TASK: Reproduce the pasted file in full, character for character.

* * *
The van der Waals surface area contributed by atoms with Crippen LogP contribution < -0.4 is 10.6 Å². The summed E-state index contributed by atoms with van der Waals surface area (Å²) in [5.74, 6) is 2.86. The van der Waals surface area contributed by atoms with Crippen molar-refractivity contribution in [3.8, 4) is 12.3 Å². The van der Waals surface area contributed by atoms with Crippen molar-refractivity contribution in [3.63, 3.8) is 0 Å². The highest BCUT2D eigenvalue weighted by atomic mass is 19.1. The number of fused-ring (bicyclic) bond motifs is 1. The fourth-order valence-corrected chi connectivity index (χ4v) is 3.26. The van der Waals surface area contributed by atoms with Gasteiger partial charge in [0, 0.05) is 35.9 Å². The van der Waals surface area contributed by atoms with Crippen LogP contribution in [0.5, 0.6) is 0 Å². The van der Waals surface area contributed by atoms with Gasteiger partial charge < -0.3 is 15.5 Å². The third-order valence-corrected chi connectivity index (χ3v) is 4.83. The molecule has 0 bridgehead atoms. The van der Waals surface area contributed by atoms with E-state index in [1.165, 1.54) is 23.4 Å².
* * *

The van der Waals surface area contributed by atoms with Crippen LogP contribution < -0.4 is 10.6 Å². The summed E-state index contributed by atoms with van der Waals surface area (Å²) in [5.74, 6) is 2.86. The van der Waals surface area contributed by atoms with Crippen molar-refractivity contribution in [3.8, 4) is 12.3 Å². The van der Waals surface area contributed by atoms with Crippen molar-refractivity contribution in [3.63, 3.8) is 0 Å². The highest BCUT2D eigenvalue weighted by atomic mass is 19.1. The number of fused-ring (bicyclic) bond motifs is 1. The fourth-order valence-corrected chi connectivity index (χ4v) is 3.26. The van der Waals surface area contributed by atoms with Gasteiger partial charge in [0, 0.05) is 35.9 Å². The van der Waals surface area contributed by atoms with Crippen LogP contribution in [0.5, 0.6) is 0 Å². The van der Waals surface area contributed by atoms with Gasteiger partial charge < -0.3 is 15.5 Å². The third-order valence-corrected chi connectivity index (χ3v) is 4.83. The molecule has 0 bridgehead atoms. The van der Waals surface area contributed by atoms with E-state index in [1.165, 1.54) is 23.4 Å².